Ames test

  • Ames test
  • A bioassay developed by Bruce N. Ames in 1974, performed on bacteria to assess the capability of environmental chemicals to cause mutations.
Abstract from DBPedia
    The Ames test is a widely employed method that uses bacteria to test whether a given chemical can cause mutations in the DNA of the test organism. More formally, it is a biological assay to assess the mutagenic potential of chemical compounds. A positive test indicates that the chemical is mutagenic and therefore may act as a carcinogen, because cancer is often linked to mutation. The test serves as a quick and convenient assay to estimate the carcinogenic potential of a compound because standard carcinogen assays on mice and rats are time-consuming (taking two to three years to complete) and expensive. However, false-positives and false-negatives are known. The procedure was described in a series of papers in the early 1970s by Bruce Ames and his group at the University of California, Berkeley.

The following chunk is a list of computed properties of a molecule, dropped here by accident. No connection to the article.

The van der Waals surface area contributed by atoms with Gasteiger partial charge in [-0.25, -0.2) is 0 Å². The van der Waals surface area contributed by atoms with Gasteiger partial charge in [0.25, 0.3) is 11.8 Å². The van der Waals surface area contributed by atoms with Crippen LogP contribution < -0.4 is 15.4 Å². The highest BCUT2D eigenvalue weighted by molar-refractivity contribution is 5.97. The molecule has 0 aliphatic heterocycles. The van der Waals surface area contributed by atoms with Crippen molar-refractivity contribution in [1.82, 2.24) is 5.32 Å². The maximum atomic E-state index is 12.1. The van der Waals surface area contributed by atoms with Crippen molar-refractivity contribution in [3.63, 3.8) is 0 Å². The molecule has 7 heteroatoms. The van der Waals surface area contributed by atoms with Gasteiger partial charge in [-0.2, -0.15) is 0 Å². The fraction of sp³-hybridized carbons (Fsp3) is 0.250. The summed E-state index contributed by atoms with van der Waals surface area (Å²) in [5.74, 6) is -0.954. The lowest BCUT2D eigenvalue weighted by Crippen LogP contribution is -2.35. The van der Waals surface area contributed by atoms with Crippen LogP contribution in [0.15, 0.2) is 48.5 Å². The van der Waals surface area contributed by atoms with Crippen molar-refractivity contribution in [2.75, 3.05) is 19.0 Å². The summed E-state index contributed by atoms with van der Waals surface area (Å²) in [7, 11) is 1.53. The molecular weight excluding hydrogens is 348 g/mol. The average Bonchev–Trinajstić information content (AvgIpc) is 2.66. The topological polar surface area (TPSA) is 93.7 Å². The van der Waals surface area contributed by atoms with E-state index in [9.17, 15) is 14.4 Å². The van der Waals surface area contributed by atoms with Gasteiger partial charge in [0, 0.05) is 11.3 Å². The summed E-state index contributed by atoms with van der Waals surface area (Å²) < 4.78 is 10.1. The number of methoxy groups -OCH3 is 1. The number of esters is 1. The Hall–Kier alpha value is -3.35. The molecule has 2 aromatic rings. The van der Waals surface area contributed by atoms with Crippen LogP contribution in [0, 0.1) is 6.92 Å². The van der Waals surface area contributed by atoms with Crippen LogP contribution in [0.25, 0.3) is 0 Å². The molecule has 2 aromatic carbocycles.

エームズ試験(Ames test)とは、物質の変異原性を評価するためのバイオアッセイ試験法である。カリフォルニア大学バークレー校のブルース・エイムス(Bruce N. Ames)教授らにより1970年代に開発されたため、エームズ試験の名がある。 変異原性物質には発癌性物質(イニシエーター)でもあるものが多いため、エームズ試験は発癌性予測の意味でも実施されている。ただしエームズ試験陽性物質と発癌性物質は重ならない部分も多い。